I was ticked off! I didn't feel nothing! I was sitting down on a fence eating lunch at the library! I didn't feel that 5 that hit Santa Monica when I was living in El Segundo either. I was pissed! I slept thru it. I did feel the Northridge earthquake when I was living in Tempe. It shook my waterbed. And of course I was in the Chatsworth earthquake.
The earthquake was about 100 miles west of Hermosillo in the Gulf of California or the Sea of Cortez as the Mexicans call it.
I didn't know it but the San Andres fault goes west along the California Mexico border and then when it gets to the Gulf of California it goes south thru the Gulf of Calinforia.
Valley feels tremors from Baja earthquakes
by John Faherty - Aug. 4, 2009 12:00 AM
The Arizona Republic
Across the Valley, people turned to each other at about 11 o'clock Monday morning. They all wanted to know one thing. "Did you feel that?"
What they felt were the tremors from a series of powerful earthquakes that shook Mexico's Gulf of California.
Brandon Lamb, 26, of Mesa, was on the 17th floor of a building at Alma School Road and Southern Avenue.
"The blinds started hitting the windows, and you could feel the floor moving beneath you," Lamb said. "About 45 seconds went by before someone that had experienced earthquakes before said, 'This is definitely an earthquake.' "
To even feel an earthquake is rare in Arizona, where the greatest natural threats to health and property are flooding and forest fires.
California's devastating Northridge earthquake in January 1994 was felt in this state. People in Yuma felt a quake centered south of Palm Springs in 2005.
Jodie Larson, 32, at first thought she was only dizzy when Monday's earthquake reached as far as the Valley.
Then she looked up at the lights, and they appeared to be swaying. She was on the 10th floor of her building on Central Avenue and Indian School Road in Phoenix. Because she works in a chiropractor's office, she had instant proof.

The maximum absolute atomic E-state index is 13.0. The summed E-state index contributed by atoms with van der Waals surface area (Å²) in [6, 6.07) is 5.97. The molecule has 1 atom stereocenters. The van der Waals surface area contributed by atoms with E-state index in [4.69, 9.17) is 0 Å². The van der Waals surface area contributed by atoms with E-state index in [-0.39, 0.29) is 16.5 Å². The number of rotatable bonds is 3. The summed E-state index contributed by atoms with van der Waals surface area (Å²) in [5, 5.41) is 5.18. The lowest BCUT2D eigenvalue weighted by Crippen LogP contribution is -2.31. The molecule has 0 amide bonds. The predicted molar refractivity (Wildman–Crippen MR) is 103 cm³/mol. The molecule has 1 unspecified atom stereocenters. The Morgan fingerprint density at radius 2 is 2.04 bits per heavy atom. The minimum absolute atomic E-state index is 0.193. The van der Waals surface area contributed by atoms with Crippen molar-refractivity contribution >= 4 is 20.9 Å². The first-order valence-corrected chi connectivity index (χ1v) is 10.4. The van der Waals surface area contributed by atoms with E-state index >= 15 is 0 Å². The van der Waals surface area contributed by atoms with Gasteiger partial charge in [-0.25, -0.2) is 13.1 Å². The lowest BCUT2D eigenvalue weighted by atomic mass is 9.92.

"The fake spine was swaying, as well. I called back to (the doctor's office) and asked if he felt the building move. He said he just thought he was getting sick as well," Larson said. "I immediately called security, and they said they received a ton of calls asking the same thing."
She took her son down to the lobby, where she found "half the people from our building" outside.
Chad Sauerbry, 29, felt a vibration in his home office in the Biltmore area of Phoenix.
He saw the lights sway and watched the water in his glass begin to shimmer.
"That was weird," he thought, before going back to work for about 20 minutes.
"I got a text-message alert from azcentral.com saying, 'Phoenix feels tremors from Baja earthquakes.' At that point I connected the dots and realized what it was that I felt."
Arizona's three largest quakes, which had magnitudes between 6 and 6.2, happened in 1906, 1910 and 1912. They were all in northern Arizona. The 1906 quake caused minor damage in Flagstaff.
Monday's quakes were far bigger than that.
The U.S. Geological Survey's National Earthquake Information Center said they ranged in size from magnitude 5.0 to 6.9.
The quakes were centered in the waters of the Gulf of California about 150 miles south of Rocky Point and about 460 miles from Phoenix.
There were no reports of injuries or damage.